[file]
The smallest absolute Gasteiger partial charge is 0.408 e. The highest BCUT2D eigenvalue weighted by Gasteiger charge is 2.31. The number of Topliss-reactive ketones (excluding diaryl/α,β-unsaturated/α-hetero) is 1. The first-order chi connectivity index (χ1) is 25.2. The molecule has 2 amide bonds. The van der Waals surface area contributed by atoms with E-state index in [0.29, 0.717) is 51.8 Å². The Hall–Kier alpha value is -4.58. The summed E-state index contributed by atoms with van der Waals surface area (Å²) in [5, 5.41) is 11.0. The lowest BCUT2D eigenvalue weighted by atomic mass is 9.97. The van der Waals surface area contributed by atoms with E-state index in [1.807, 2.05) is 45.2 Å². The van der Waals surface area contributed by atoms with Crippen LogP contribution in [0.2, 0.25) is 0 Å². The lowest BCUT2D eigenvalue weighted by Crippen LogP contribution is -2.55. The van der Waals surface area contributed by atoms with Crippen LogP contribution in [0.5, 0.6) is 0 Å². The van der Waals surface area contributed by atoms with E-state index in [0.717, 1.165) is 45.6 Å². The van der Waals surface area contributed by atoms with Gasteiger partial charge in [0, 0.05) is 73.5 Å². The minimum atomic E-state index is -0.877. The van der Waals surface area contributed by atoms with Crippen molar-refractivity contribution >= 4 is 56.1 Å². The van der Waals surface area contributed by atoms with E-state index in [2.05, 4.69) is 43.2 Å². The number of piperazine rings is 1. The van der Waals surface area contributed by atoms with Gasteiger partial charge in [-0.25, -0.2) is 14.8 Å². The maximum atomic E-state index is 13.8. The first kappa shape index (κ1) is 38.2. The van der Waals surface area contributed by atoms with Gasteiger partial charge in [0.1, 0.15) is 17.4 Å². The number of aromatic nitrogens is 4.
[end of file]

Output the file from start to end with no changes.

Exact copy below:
The smallest absolute Gasteiger partial charge is 0.408 e. The highest BCUT2D eigenvalue weighted by Gasteiger charge is 2.31. The number of Topliss-reactive ketones (excluding diaryl/α,β-unsaturated/α-hetero) is 1. The first-order chi connectivity index (χ1) is 25.2. The molecule has 2 amide bonds. The van der Waals surface area contributed by atoms with E-state index in [0.29, 0.717) is 51.8 Å². The Hall–Kier alpha value is -4.58. The summed E-state index contributed by atoms with van der Waals surface area (Å²) in [5, 5.41) is 11.0. The lowest BCUT2D eigenvalue weighted by atomic mass is 9.97. The van der Waals surface area contributed by atoms with E-state index in [1.807, 2.05) is 45.2 Å². The van der Waals surface area contributed by atoms with Crippen LogP contribution in [0.2, 0.25) is 0 Å². The lowest BCUT2D eigenvalue weighted by Crippen LogP contribution is -2.55. The van der Waals surface area contributed by atoms with Crippen LogP contribution in [0.5, 0.6) is 0 Å². The van der Waals surface area contributed by atoms with E-state index in [0.717, 1.165) is 45.6 Å². The van der Waals surface area contributed by atoms with Gasteiger partial charge in [0, 0.05) is 73.5 Å². The minimum atomic E-state index is -0.877. The van der Waals surface area contributed by atoms with Crippen molar-refractivity contribution >= 4 is 56.1 Å². The van der Waals surface area contributed by atoms with E-state index in [2.05, 4.69) is 43.2 Å². The number of piperazine rings is 1. The van der Waals surface area contributed by atoms with Gasteiger partial charge in [-0.25, -0.2) is 14.8 Å². The maximum atomic E-state index is 13.8. The first kappa shape index (κ1) is 38.2. The van der Waals surface area contributed by atoms with Gasteiger partial charge in [0.1, 0.15) is 17.4 Å². The number of aromatic nitrogens is 4.